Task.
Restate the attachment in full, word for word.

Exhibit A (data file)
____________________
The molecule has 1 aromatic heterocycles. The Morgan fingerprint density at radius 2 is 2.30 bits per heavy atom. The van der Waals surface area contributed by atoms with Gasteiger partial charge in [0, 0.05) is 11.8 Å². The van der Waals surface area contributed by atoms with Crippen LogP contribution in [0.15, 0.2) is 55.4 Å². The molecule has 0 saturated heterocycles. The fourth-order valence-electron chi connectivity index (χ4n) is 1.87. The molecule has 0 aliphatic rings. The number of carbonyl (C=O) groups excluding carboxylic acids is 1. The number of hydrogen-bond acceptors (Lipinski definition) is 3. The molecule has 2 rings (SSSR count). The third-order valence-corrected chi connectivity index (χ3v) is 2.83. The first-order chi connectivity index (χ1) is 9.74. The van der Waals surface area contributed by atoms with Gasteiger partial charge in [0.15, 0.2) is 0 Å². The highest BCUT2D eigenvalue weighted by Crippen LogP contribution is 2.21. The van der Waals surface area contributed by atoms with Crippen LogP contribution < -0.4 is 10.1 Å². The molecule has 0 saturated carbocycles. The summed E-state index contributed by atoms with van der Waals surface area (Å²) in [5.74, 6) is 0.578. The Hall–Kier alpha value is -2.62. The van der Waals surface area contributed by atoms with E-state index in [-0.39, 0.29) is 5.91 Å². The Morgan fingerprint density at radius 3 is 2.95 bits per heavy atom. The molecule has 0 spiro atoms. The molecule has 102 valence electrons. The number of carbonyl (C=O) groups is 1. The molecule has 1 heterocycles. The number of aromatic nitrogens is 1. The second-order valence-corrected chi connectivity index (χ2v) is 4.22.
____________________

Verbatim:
The molecule has 1 aromatic heterocycles. The Morgan fingerprint density at radius 2 is 2.30 bits per heavy atom. The van der Waals surface area contributed by atoms with Gasteiger partial charge in [0, 0.05) is 11.8 Å². The van der Waals surface area contributed by atoms with Crippen LogP contribution in [0.15, 0.2) is 55.4 Å². The molecule has 0 saturated heterocycles. The fourth-order valence-electron chi connectivity index (χ4n) is 1.87. The molecule has 0 aliphatic rings. The number of carbonyl (C=O) groups excluding carboxylic acids is 1. The number of hydrogen-bond acceptors (Lipinski definition) is 3. The molecule has 2 rings (SSSR count). The third-order valence-corrected chi connectivity index (χ3v) is 2.83. The first-order chi connectivity index (χ1) is 9.74. The van der Waals surface area contributed by atoms with Gasteiger partial charge in [0.15, 0.2) is 0 Å². The highest BCUT2D eigenvalue weighted by Crippen LogP contribution is 2.21. The van der Waals surface area contributed by atoms with Crippen LogP contribution < -0.4 is 10.1 Å². The molecule has 0 saturated carbocycles. The summed E-state index contributed by atoms with van der Waals surface area (Å²) in [5.74, 6) is 0.578. The Hall–Kier alpha value is -2.62. The van der Waals surface area contributed by atoms with E-state index in [-0.39, 0.29) is 5.91 Å². The Morgan fingerprint density at radius 3 is 2.95 bits per heavy atom. The molecule has 0 spiro atoms. The molecule has 102 valence electrons. The number of carbonyl (C=O) groups is 1. The molecule has 1 heterocycles. The number of aromatic nitrogens is 1. The second-order valence-corrected chi connectivity index (χ2v) is 4.22.